Why IP Matters To More Than Just Companies…It Matters to Individuals Too!

Why does IP matter to individuals? Intellectual Property (IP) may be the biggest asset a company has, particularly if the company is small or new. But you don’t have to be a company for you to be interested or concerned with IP. IP matters to everyone and it should matter to you!

You might be asking what IP really is. Anything that is written, visually created, and unique to an individual can meet the definition of IP. With a definition like that, it means that millions of individuals own more IP than they realize. IP is not a tangible asset like your house or your car but it is an intangible asset and these intangible assets must be protected just like your tangible assets are. Would you not buy an insurance policy to cover your tangible assets? Well, protecting IP is similar to your insurance policy for your house or your car.

According to the World Intellectual Property Organization (WIPO), “IP refers to creations of the mind: inventions, literary and artistic works, and symbols, names, images, and designs used in commerce.” IP includes patents, trademarks, trade secrets and copyright. All are equally valuable since the ramifications of not protecting these assets can all be equally as serious.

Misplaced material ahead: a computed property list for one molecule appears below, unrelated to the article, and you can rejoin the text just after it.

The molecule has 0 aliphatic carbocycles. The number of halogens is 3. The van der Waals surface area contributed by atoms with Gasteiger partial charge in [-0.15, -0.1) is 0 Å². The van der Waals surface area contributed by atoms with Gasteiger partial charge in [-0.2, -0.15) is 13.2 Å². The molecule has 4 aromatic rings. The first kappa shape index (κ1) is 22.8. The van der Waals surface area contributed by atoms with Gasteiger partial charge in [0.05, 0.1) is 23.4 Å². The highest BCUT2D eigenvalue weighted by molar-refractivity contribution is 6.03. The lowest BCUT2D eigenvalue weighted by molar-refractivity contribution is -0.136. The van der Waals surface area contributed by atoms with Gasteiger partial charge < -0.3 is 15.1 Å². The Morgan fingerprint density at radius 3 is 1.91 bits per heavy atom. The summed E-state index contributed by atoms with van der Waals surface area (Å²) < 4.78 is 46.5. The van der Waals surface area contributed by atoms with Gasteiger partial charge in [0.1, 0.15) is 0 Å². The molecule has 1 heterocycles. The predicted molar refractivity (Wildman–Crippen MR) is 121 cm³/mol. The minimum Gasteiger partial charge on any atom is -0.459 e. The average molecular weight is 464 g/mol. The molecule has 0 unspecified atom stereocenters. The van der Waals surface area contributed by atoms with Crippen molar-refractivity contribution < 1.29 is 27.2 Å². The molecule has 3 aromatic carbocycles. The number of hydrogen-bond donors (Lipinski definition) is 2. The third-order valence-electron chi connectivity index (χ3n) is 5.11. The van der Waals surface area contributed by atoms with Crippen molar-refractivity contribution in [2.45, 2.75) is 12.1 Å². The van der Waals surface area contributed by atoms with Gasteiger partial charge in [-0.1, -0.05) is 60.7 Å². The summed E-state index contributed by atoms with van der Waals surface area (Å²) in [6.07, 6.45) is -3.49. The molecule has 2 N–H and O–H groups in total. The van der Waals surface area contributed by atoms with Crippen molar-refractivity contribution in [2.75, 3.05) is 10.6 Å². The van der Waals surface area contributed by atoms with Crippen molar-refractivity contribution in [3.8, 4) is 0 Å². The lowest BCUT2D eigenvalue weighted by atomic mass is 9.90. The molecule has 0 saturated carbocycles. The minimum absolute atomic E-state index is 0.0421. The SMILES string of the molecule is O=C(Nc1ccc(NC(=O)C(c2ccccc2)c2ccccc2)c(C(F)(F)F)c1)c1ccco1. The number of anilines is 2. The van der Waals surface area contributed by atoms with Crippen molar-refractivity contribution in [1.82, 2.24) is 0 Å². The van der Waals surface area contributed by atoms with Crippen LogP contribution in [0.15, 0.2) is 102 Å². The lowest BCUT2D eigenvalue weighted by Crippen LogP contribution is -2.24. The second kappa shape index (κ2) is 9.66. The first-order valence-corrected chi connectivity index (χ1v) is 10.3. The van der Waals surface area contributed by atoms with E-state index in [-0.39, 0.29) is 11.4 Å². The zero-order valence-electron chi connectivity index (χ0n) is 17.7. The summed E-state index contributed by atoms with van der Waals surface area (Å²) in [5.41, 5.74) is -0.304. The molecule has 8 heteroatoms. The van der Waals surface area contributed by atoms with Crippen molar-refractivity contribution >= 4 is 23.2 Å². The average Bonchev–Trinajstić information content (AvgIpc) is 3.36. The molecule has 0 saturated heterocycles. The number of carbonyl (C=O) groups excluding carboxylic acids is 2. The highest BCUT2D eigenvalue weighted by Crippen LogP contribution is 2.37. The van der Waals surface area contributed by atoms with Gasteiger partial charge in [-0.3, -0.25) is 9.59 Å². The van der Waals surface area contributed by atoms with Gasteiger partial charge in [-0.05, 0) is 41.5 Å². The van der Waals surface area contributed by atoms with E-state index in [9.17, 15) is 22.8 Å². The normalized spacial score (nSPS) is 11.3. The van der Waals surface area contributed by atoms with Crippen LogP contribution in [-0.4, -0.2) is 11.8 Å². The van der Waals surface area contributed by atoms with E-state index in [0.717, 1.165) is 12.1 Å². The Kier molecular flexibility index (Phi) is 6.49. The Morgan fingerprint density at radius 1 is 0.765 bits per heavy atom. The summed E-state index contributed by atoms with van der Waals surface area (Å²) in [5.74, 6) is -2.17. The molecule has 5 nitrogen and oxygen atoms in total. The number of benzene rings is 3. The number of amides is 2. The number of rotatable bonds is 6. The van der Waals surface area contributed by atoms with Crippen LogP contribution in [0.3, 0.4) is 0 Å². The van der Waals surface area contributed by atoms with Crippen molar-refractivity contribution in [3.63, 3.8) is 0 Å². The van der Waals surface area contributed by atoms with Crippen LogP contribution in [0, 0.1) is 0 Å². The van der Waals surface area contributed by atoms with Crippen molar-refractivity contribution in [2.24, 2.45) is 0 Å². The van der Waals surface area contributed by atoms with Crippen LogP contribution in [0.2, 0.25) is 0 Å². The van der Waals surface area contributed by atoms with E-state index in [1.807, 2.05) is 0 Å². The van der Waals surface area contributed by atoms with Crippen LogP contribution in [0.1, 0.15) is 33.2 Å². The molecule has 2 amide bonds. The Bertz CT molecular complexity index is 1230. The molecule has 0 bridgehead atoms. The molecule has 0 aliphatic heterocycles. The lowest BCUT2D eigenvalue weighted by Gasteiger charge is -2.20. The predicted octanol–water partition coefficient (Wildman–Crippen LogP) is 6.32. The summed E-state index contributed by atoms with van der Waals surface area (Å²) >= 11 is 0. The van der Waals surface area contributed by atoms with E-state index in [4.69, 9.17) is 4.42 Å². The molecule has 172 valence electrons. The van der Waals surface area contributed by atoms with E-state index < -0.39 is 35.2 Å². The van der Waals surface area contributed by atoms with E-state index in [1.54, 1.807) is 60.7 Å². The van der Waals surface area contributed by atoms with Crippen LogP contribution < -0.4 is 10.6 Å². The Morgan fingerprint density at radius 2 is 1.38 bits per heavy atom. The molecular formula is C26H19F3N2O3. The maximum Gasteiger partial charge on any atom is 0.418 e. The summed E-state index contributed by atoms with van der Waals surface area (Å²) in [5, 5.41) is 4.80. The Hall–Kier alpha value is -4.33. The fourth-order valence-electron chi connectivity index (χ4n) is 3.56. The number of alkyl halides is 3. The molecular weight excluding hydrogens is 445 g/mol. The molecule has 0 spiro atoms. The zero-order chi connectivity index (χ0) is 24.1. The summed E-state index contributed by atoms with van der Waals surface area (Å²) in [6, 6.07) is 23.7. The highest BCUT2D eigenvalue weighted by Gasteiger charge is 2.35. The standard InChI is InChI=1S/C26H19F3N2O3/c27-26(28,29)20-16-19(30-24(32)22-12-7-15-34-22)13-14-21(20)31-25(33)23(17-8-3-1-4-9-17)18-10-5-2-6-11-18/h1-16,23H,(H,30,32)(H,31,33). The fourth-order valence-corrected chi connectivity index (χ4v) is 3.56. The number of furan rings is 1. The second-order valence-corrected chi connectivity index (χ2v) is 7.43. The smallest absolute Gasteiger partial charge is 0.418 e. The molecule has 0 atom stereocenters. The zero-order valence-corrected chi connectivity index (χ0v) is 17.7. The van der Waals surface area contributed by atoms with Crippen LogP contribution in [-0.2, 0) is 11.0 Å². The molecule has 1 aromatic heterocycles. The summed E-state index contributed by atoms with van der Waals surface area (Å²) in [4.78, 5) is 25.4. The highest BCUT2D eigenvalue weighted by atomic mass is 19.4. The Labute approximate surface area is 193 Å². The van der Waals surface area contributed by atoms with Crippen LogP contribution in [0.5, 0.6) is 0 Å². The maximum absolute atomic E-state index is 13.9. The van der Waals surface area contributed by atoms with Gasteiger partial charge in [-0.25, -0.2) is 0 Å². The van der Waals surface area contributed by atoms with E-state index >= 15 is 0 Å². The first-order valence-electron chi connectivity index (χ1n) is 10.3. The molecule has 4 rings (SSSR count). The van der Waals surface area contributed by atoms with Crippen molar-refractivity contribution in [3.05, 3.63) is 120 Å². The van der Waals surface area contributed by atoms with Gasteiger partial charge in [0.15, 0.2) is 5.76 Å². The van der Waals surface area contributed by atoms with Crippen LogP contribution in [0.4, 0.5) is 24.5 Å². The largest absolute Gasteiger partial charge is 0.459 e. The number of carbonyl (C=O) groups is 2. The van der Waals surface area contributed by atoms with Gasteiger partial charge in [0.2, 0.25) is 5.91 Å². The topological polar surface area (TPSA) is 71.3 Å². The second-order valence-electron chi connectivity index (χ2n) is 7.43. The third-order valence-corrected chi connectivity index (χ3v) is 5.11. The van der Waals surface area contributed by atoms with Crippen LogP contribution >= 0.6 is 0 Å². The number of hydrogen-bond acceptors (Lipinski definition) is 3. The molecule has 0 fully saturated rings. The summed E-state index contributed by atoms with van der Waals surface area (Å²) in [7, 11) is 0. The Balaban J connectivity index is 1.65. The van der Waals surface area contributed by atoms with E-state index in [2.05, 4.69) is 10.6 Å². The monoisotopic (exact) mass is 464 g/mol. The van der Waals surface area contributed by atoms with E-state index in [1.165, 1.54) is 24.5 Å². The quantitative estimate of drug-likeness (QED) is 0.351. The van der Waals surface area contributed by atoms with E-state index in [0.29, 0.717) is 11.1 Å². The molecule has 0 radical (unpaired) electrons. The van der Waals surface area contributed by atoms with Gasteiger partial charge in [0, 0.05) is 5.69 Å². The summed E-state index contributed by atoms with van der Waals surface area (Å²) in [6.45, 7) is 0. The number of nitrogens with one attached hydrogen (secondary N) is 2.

What happens if you don’t protect these intangible assets? Let’s think about what can result from theft of your IP. If someone steals your IP and uses it in an illegal or immoral way, your reputation may be tarnished. If you have invented something that is unique or you have written something in your field of expertise that is valuable, then someone else is reaping some or all of the profits if they steal your assets. This leads to devaluation of your IP. If you should ever want to sell it, it is worth less and your profits again will be reduced.

The most important aspect of IP theft is the moral aspect. It is just plain wrong to steal something that does not belong to you. But in the real world, people take what is not theirs all of the time. And if you have not found a way to at least deter someone from taking your work, you can be assured that it will be copied and someone will use it to their benefit.